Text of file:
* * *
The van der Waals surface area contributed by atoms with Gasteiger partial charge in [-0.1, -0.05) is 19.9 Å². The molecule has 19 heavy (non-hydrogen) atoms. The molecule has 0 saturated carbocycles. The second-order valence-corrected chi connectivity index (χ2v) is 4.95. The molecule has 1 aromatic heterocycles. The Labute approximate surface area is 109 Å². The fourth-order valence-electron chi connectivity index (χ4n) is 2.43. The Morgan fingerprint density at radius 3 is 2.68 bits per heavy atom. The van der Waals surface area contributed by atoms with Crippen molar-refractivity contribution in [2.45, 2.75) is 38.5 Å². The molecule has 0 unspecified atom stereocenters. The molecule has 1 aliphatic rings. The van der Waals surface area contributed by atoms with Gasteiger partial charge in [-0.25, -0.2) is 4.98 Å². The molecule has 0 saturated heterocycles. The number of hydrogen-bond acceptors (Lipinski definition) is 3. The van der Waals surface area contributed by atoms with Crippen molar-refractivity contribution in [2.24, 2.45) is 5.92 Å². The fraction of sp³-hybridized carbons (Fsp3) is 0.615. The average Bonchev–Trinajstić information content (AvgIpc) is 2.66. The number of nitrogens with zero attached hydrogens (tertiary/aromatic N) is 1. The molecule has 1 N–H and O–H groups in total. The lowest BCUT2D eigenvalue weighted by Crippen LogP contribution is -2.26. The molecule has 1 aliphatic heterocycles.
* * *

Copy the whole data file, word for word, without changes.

The van der Waals surface area contributed by atoms with Gasteiger partial charge in [-0.1, -0.05) is 19.9 Å². The molecule has 19 heavy (non-hydrogen) atoms. The molecule has 0 saturated carbocycles. The second-order valence-corrected chi connectivity index (χ2v) is 4.95. The molecule has 1 aromatic heterocycles. The Labute approximate surface area is 109 Å². The fourth-order valence-electron chi connectivity index (χ4n) is 2.43. The Morgan fingerprint density at radius 3 is 2.68 bits per heavy atom. The van der Waals surface area contributed by atoms with Crippen molar-refractivity contribution in [2.45, 2.75) is 38.5 Å². The molecule has 0 unspecified atom stereocenters. The molecule has 1 aliphatic rings. The van der Waals surface area contributed by atoms with Gasteiger partial charge in [-0.25, -0.2) is 4.98 Å². The molecule has 0 saturated heterocycles. The number of hydrogen-bond acceptors (Lipinski definition) is 3. The van der Waals surface area contributed by atoms with Crippen molar-refractivity contribution in [2.24, 2.45) is 5.92 Å². The fraction of sp³-hybridized carbons (Fsp3) is 0.615. The average Bonchev–Trinajstić information content (AvgIpc) is 2.66. The number of nitrogens with zero attached hydrogens (tertiary/aromatic N) is 1. The molecule has 1 N–H and O–H groups in total. The lowest BCUT2D eigenvalue weighted by Crippen LogP contribution is -2.26. The molecule has 1 aliphatic heterocycles.